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Comparison of clinical and physiological efficacies of different intermittent sequential pneumatic compression devices in preventing deep vein thrombosis: a prospective randomized study.

Koo KH, Choi JS, Ahn JH, Kwon JH, Cho KT - Clin Orthop Surg (2014)

Bottom Line: Relative frequencies of unpaired samples were compared using Fisher exact test.However, the degrees of flow and velocity enhancement did not differ significantly between the groups.Both graded sequential compression devices showed similar results both in clinical and physiological efficacies.

View Article: PubMed Central - PubMed

Affiliation: Department of Orthopedic Surgery, Dongguk University Ilsan Hospital, Dongguk University College of Medicine, Goyang, Korea.

ABSTRACT

Background: There are few comparative studies about the optimal method of pneumatic compression to prevent deep vein thrombosis (DVT). The aim of this prospective randomized study was to compare venous hemodynamic changes and their clinical influences between two graded sequential compression groups (an alternate sequential compression device [ASCD] vs. a simultaneous sequential compression device [SSCD]).

Methods: In total, 34 patients (68 limbs) undergoing knee and spine operations were prospectively randomized into two device groups (ASCD vs. SSCD groups). Duplex ultrasonography examinations were performed on the 4th and 7th postoperative days for the detection of DVT and the evaluation of venous hemodynamics. Continuous data for the two groups were analyzed using a two-tailed, unpaired t-test. Relative frequencies of unpaired samples were compared using Fisher exact test. Mixed effects models that might be viewed as ANCOVA models were also considered.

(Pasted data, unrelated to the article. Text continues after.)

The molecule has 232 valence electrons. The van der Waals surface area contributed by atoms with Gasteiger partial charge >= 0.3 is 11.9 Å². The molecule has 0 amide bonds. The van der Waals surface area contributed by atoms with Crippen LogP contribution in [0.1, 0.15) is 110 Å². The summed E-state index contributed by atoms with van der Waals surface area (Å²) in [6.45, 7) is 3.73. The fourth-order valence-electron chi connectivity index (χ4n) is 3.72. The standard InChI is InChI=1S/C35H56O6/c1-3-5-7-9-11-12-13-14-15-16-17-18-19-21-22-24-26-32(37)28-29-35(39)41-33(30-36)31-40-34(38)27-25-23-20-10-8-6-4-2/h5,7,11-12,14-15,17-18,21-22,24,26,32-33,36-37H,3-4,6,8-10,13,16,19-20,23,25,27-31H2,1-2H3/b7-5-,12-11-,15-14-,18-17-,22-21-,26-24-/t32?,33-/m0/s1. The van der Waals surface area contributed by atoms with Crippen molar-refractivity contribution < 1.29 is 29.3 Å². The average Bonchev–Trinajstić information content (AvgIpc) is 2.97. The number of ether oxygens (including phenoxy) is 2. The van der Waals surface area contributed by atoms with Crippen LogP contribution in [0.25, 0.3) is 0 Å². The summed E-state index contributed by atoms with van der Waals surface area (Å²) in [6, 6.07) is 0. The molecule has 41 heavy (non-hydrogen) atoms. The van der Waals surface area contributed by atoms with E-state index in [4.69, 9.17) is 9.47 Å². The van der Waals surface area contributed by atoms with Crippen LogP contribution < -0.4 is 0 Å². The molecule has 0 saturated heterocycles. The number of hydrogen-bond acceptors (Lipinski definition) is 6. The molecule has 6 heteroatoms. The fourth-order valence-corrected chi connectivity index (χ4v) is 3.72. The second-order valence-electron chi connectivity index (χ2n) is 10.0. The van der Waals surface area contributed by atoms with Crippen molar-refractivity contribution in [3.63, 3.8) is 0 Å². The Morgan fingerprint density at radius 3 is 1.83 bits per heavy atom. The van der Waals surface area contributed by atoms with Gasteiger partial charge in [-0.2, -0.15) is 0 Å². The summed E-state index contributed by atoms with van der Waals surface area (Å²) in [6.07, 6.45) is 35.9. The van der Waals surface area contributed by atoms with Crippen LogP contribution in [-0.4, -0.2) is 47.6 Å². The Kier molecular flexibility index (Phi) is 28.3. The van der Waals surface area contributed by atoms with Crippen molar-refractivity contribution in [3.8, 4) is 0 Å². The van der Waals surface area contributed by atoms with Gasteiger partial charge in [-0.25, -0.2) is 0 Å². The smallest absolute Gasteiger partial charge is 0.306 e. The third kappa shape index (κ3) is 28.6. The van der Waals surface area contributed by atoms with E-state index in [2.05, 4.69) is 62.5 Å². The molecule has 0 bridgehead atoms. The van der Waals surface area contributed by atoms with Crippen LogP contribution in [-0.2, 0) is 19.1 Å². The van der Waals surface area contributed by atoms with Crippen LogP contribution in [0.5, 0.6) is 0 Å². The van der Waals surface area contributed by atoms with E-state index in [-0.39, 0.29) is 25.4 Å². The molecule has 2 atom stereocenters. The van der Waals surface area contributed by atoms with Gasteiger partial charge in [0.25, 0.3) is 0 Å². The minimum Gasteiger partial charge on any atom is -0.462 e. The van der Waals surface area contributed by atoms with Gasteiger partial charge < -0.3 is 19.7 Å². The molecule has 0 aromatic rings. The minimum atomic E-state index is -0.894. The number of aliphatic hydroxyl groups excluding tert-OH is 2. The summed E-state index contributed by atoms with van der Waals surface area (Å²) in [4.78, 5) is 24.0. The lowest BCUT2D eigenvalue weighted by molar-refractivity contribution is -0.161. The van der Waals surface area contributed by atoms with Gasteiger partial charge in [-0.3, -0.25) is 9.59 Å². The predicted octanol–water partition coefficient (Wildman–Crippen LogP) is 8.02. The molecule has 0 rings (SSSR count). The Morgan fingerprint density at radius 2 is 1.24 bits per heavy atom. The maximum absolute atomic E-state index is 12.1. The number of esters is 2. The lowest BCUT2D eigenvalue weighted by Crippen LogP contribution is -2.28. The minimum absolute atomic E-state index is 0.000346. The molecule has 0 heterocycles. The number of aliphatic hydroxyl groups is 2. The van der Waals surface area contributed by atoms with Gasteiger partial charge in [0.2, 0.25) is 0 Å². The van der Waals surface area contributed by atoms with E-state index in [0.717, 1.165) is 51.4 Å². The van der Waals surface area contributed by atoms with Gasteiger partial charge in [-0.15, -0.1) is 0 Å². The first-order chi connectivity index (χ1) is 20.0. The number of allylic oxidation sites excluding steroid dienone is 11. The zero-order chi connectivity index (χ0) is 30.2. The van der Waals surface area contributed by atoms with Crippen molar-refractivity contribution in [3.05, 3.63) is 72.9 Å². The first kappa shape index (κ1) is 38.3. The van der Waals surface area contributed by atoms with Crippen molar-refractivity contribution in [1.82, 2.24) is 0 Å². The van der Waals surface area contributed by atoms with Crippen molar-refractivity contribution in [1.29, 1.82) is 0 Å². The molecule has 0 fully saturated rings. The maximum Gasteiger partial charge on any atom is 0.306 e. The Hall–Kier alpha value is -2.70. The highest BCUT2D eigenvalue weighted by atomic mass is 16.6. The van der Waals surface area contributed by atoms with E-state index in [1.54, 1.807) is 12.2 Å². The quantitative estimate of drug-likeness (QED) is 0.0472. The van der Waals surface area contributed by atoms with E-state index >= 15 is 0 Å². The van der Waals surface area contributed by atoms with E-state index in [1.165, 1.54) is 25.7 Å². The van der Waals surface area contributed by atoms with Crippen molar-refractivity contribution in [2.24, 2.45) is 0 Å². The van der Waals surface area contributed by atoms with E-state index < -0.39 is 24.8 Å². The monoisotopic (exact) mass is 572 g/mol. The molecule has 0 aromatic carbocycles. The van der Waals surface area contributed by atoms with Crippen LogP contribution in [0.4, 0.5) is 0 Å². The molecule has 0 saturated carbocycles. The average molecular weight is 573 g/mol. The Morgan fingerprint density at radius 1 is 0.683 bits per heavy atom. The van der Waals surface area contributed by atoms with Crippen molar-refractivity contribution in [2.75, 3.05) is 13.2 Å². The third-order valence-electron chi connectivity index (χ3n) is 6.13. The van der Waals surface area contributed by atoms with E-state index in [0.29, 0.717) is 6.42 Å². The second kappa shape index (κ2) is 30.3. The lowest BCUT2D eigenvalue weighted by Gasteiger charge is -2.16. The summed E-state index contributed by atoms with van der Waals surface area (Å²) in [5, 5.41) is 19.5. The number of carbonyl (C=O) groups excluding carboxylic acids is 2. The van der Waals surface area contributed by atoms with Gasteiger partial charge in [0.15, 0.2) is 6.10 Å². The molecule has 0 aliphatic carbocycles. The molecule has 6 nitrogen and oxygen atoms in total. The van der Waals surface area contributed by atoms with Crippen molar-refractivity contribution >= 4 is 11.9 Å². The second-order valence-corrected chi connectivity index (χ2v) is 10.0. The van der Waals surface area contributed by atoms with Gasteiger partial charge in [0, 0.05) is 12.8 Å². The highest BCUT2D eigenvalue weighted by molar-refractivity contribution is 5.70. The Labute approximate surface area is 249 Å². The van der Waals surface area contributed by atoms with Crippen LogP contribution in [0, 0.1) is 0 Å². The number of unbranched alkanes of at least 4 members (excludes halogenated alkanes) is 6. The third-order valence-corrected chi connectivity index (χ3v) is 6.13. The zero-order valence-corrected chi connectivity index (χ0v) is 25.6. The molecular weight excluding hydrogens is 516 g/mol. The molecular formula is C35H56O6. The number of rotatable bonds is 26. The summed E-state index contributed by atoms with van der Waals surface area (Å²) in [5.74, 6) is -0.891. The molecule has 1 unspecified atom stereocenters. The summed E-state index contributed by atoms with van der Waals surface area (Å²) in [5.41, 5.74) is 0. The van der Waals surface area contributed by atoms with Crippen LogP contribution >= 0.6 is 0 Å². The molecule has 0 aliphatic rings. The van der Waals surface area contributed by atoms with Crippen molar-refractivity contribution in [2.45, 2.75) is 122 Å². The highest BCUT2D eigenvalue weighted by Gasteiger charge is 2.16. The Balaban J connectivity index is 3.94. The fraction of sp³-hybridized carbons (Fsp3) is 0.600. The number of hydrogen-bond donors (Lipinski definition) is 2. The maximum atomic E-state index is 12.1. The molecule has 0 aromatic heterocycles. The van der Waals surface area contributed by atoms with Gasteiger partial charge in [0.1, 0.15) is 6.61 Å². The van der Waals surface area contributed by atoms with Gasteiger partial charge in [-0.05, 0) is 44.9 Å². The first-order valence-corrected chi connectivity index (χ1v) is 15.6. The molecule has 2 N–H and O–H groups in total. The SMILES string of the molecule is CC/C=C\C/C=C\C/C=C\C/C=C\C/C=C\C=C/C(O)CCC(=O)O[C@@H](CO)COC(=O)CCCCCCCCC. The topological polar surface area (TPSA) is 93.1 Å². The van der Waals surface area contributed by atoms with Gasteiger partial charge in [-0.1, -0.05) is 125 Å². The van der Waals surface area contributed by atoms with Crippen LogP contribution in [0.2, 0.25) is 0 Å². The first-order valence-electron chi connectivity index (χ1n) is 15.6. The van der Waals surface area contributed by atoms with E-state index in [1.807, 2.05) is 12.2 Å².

Results: DVT developed in 7 patients (20.6%), all of whom were asymptomatic for isolated calf DVTs. Two of these patients were from the ASCD group (11.8%) and the other five were from the SSCD group (29.4%), but there was no significant difference (p = 0.331). Baseline peak velocity, mean velocity, peak volume flow, and total volume flow were enhanced significantly in both device groups (p < 0.001). However, the degrees of flow and velocity enhancement did not differ significantly between the groups. The accumulated expelled volumes for an hour were in favor of the ASCD group.

Conclusions: Both graded sequential compression devices showed similar results both in clinical and physiological efficacies. Further studies are required to investigate the optimal intermittent pneumatic compression method for enhanced hemodynamic efficacy and better thromboprophylaxis.

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Related in: MedlinePlus

Comparison of hemodynamic data. Baseline peak velocity, mean velocity, total volume flow, and peak volume flow were enhanced significantly, which more than doubled in both device groups. Asterisk (*) indicates significant difference between the baseline and the augmented values in the same group (all, p < 0.001).
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Figure 2: Comparison of hemodynamic data. Baseline peak velocity, mean velocity, total volume flow, and peak volume flow were enhanced significantly, which more than doubled in both device groups. Asterisk (*) indicates significant difference between the baseline and the augmented values in the same group (all, p < 0.001).

Mentions: Venous hemodynamic data are shown in Table 3. For the comparison of hemodynamic values in the same group (baseline vs. augmented values), baseline PV, mean velocity, PVF, and TVF were enhanced significantly as much as, or more than 2-fold, in both device groups (all p < 0.001) (Fig. 2). In particular, PVF enhancement in the SSCD group was impressive, reaching as much as a 3.5-fold increase. Comparing the two groups, the hemodynamic values divided by BSA, the value indices were used for the analysis. The baseline and augmented value indices were not significantly different between the groups. Furthermore, the amounts of venous flow and volume enhancements were not different between the devices. The mean value of ETV index (ETV/BSA) was 28.8% higher with the SCD Express (ASCD group; 2,632 mL/hr vs. 1,834 mL/hr; p = 0.072) and EPV index (EPV/BSA) 55.9% higher with the SCD Express (ASCD group; 357 mL/hr vs. 229 mL/hr; p = 0.039), compared with the DVT-3000 (SSCD group).